Originally Posted by FAF
If the lever comes back to the bar , there are only three assumptions to be made, the pistons have been pushed back by "knock back" from warped or floaty rotors , or there is air in the system or a leak...period.
Brake fade is when the pads give up , not when the lever gives up.
Ok... I'll bite. Please explain how this works out with my situation.
1) After a few laps, My brakes deteriorate to the point where they will come all the way back to the bar, even on the furthest out adjustment on the lever, when I try to use maximum braking force. It almost feels like air in the lines (almost like freeplay in a clutch...) but.....
2)I come into the pits, change NOTHING BUT MY PADS, not even remove the calipers from the bike, and go out and ride at the same pace as before..... and now I have far more lever pull... I can get maximum braking and still have 3/4" pull before the lever hits the bar.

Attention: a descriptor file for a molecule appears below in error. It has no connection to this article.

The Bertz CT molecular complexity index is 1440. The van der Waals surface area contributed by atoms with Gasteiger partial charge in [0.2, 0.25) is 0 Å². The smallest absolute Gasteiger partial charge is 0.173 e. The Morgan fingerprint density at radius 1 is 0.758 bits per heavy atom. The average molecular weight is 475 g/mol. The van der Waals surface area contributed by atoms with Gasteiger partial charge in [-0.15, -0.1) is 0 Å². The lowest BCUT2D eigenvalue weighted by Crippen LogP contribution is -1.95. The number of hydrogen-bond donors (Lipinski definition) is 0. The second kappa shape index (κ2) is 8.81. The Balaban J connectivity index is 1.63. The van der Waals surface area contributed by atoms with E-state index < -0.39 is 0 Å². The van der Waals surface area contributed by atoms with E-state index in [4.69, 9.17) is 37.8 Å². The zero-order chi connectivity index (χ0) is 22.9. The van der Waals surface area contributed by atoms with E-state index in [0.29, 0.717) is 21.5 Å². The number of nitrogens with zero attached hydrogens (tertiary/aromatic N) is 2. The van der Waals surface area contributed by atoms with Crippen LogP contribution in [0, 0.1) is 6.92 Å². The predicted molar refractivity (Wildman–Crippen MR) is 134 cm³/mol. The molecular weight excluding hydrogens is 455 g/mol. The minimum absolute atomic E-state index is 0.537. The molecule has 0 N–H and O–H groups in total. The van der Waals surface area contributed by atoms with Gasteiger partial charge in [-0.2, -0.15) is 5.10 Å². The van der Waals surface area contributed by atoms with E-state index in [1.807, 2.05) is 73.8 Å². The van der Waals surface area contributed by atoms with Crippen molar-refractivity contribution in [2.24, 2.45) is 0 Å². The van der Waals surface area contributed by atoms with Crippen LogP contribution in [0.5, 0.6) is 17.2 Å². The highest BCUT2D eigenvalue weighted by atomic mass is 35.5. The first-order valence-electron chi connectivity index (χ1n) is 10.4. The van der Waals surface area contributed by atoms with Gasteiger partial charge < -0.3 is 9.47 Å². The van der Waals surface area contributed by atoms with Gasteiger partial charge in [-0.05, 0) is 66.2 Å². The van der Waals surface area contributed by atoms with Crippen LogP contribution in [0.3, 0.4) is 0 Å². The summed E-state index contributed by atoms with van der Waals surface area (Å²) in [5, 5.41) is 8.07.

3)I come back in, just for the hell of it, and put the old pads back in. after 2-3 laps, problem comes right back. Seems pretty narrowed down to me (or I should say for me, in this case).
Rotors are true, and there's no way they're floating enough to knock the pads back..... no violent bumps, no headshake, very little time between stops, etc. I'm of a mechanics' mind about this too.... I can't find a simple answer for why this is. Wear on the pads -should not- have an effect and the range of motion in a perfect system.... but that is THE ONLY variable that I had to change to fix the problem. Mind you, the brakes behave perfectly when they are at most street operating temperatures... regardless of nominal pad wear.
I'd love to know why...